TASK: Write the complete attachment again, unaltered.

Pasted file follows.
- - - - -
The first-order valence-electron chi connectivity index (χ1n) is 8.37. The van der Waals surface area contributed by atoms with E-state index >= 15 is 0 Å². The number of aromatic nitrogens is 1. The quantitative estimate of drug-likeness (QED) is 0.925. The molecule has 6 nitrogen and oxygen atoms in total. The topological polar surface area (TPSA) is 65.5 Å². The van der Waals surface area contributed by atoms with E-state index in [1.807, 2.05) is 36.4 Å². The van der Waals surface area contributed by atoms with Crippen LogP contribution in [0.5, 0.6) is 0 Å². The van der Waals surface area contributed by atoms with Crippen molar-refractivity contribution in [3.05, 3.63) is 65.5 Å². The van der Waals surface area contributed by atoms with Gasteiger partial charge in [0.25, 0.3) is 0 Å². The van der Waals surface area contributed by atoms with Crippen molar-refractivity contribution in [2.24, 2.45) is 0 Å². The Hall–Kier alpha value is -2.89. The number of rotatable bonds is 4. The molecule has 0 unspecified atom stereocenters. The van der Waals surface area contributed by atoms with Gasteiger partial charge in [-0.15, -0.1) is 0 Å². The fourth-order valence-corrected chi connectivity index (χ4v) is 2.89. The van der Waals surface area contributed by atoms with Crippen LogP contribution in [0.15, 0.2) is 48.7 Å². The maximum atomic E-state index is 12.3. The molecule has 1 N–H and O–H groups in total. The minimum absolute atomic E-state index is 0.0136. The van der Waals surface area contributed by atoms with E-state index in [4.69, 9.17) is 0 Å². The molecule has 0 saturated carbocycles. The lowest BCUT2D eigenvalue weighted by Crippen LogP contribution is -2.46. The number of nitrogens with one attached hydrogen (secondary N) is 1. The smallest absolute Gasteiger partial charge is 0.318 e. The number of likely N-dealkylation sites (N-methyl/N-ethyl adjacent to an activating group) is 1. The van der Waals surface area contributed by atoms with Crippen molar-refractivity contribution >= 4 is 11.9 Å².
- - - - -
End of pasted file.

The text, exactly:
The first-order valence-electron chi connectivity index (χ1n) is 8.37. The van der Waals surface area contributed by atoms with E-state index >= 15 is 0 Å². The number of aromatic nitrogens is 1. The quantitative estimate of drug-likeness (QED) is 0.925. The molecule has 6 nitrogen and oxygen atoms in total. The topological polar surface area (TPSA) is 65.5 Å². The van der Waals surface area contributed by atoms with E-state index in [1.807, 2.05) is 36.4 Å². The van der Waals surface area contributed by atoms with Crippen LogP contribution in [0.5, 0.6) is 0 Å². The van der Waals surface area contributed by atoms with Crippen molar-refractivity contribution in [3.05, 3.63) is 65.5 Å². The van der Waals surface area contributed by atoms with Gasteiger partial charge in [0.25, 0.3) is 0 Å². The van der Waals surface area contributed by atoms with Crippen molar-refractivity contribution in [2.24, 2.45) is 0 Å². The Hall–Kier alpha value is -2.89. The number of rotatable bonds is 4. The molecule has 0 unspecified atom stereocenters. The van der Waals surface area contributed by atoms with Gasteiger partial charge in [-0.15, -0.1) is 0 Å². The fourth-order valence-corrected chi connectivity index (χ4v) is 2.89. The van der Waals surface area contributed by atoms with Crippen LogP contribution in [0.15, 0.2) is 48.7 Å². The maximum atomic E-state index is 12.3. The molecule has 1 N–H and O–H groups in total. The minimum absolute atomic E-state index is 0.0136. The van der Waals surface area contributed by atoms with E-state index in [4.69, 9.17) is 0 Å². The molecule has 0 saturated carbocycles. The lowest BCUT2D eigenvalue weighted by Crippen LogP contribution is -2.46. The number of nitrogens with one attached hydrogen (secondary N) is 1. The smallest absolute Gasteiger partial charge is 0.318 e. The number of likely N-dealkylation sites (N-methyl/N-ethyl adjacent to an activating group) is 1. The van der Waals surface area contributed by atoms with Crippen molar-refractivity contribution >= 4 is 11.9 Å².